Rian Johnson Was Almost Cast as Himself in ‘Scream 5’

"The Last Jedi" director Rian Johnson was supposed to play a fictionalized version of himself for a meta-take on "requels," according to the "Scream" screenwriters.
Rian Johnson arrives at the 92nd Academy Awards Nominees Luncheon at the Loews Hotel on Monday, Jan. 27, 2020, in Los Angeles. (Photo by Jordan Strauss/Invision/AP)
Rian Johnson
Jordan Strauss/Invision/AP

Editor’s Note: The following story contains spoilers for “Scream 5.”

A “Knives Out” meets “Scream” crossover? We’d love to see it.

In an interview with Variety, “Scream” screenwriters James Vanderbilt and Guy Busick revealed that they had tried to cast Rian Johnson as a fictionalized version of himself to play the “Stab 8” director. Johnson, the writer-director of “The Last Jedi,” is only referenced in “Scream” as “the guy who made ‘Knives Out'” but Vanderbilt and Busick were hoping Johnson could be onscreen for a winking cameo.

“We reached out and wanted to do a fake, ‘ET’/’Extra’ press junket thing with him,” co-director Tyler Gillett explained. “He was off making ‘Knives Out 2.’ So he had bigger fish to fry than our ‘Scream’ sequel.”

The fifth “Scream” installment, released in theaters Jan. 14, also has a nod to Johnson’s infamous “requel” (slang for an entry in a franchise that serves as less of a sequel than a continuation) “The Last Jedi,” by killing off a major character. Spoilers: Dewey (David Arquette) bites the dust, much like Luke Skywalker (Mark Hamill) in Johnson’s “Star Wars” film. Also a nod to “The Last Jedi” are the criticisms within “Scream” of “Stab 8” being a cheap deviation from the original franchise that ignored all its canonical rules — which was similarly a rampant fan criticism of Johnson’s “Star Wars” film.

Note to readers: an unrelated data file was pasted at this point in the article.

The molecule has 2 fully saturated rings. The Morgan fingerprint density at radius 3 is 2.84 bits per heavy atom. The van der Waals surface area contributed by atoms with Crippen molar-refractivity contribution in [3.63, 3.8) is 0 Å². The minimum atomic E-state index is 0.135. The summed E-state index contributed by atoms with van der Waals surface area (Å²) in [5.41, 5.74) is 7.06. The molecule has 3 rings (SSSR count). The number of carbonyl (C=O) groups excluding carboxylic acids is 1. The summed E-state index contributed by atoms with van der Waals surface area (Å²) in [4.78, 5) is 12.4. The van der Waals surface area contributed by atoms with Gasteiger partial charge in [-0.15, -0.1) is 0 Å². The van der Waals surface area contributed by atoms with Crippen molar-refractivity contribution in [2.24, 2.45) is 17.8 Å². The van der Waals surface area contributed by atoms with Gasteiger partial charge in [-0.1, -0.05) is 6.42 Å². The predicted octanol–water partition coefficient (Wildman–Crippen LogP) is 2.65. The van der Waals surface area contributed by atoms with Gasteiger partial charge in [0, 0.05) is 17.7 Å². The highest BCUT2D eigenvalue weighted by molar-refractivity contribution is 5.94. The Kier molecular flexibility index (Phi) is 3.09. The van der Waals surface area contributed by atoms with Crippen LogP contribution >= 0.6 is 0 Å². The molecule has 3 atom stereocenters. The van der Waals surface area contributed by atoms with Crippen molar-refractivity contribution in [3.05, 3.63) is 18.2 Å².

“For us, we kept telling ourselves, ‘We are fans literally making a fan film about a movie franchise that we love,'” co-director Matt Bettinelli-Olpin, who comprises Radio Silence along with Gillett and executive producer Chad Villella, said. “This is as much about us as it is about anybody else. This isn’t just about that niche culture of fandom, or whatever that is. Being fans of movies is the reason we’re making movies. It’s also about something personal to us.”

Gillett added, “I think we just love the idea that you can love something dearly and take your love of something very seriously but also not take yourself so seriously. At the end of the day, we’re in make-believe. The movie is making fun of itself as much as it’s trying to shed light on what we think is something we should all really be having a conversation about, and how we interact with the things that we love. It’s supposed to be fun and entertaining, and that’s okay. It can be about real things and also not take itself super seriously.”

IndieWire’s Jude Dry called out the many references in “Scream,” citing that “it’s impossible to forget you’re watching a fictional film” with “plenty of other horror flicks, both lowbrow and high” name-checked.

“In this way, it cleverly sidesteps any fears that fresh audiences wouldn’t be able to keep up, while also flattering longtime fans who’ve been paying attention the whole time,” Dry wrote. “With lines like, ‘If you ask me, this whole franchise goes off the rails in number five,’ they’ve beat any critics to the punch. The fans even make an appearance with overt references to ‘toxic fan culture,’ though it’s unclear if they’re being skewered or let in on the joke.”

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